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Thread: Hereís What it Would Be Like to Fly Low Over Jupiterís Cloudtops

  1. #1
    Join Date
    Jul 2003
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    Hereís What it Would Be Like to Fly Low Over Jupiterís Cloudtops

    During Junoís extended mission, every orbit is like a new adventure. Each orbit is a little different, and NASA says the natural evolution of Junoís orbit around the Jupiter provides a wealth of new science opportunities. But for most of us, what we look forward to on every perijove Ė the point in each orbit …
    Continue reading "Here’s What it Would Be Like to Fly Low Over Jupiter’s Cloudtops"
    The post Here’s What it Would Be Like to Fly Low Over Jupiter’s Cloudtops appeared first on Universe Today.


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  2. #2
    Join Date
    Dec 2001
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    119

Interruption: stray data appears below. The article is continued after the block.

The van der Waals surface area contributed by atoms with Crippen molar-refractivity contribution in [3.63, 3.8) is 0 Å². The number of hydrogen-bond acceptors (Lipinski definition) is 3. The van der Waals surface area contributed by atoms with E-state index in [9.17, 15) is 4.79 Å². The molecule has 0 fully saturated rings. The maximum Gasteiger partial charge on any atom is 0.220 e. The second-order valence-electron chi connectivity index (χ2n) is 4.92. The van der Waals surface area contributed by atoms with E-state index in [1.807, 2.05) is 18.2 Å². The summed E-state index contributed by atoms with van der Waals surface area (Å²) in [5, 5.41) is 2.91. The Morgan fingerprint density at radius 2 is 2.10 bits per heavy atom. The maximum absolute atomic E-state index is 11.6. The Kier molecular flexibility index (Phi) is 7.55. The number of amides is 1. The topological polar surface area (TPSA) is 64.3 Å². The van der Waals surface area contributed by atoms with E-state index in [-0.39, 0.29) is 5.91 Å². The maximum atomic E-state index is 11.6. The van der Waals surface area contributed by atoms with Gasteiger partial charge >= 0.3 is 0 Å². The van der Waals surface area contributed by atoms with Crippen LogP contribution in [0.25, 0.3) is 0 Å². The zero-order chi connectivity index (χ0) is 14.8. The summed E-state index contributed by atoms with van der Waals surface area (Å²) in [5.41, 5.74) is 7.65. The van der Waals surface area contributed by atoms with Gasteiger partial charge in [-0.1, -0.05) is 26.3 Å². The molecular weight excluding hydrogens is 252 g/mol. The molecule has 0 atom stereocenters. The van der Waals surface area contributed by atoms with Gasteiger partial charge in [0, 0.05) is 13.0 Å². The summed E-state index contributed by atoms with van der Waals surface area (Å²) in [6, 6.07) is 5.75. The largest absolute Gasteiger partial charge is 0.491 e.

Amazing images but I have a question... Seeing as how Jupiter's atmosphere is so vast why does it have such a sharply defined edge? It just seems to go from nothing to suddenly solid looking with no hazy transition at all at the outer edge, even in the close up images from Juno. Looking at images of Earth from orbit you can see a faint blurring of our meager (in comparison) atmosphere around it's perimeter. Even the few transiting images I've seen where Jupiter is partially blocking one of it's moons the transitional edge is razor sharp.

    Is it due to scale or the lower ambient solar light at that distance? Just something I've always wondered about as it seems so counter intuitive.

  3. #3
    Join Date
    Mar 2004
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    20,578
    I’d think it is mostly the size of Jupiter and distance from Jupiter when the images are taken. You’re seeing Jupiter from far enough distance that it has a significant curve. Jupiter is much larger than Earth, so the actual feature sizes are much smaller in the image. You’d be much closer to Earth when seeing a similar image here.

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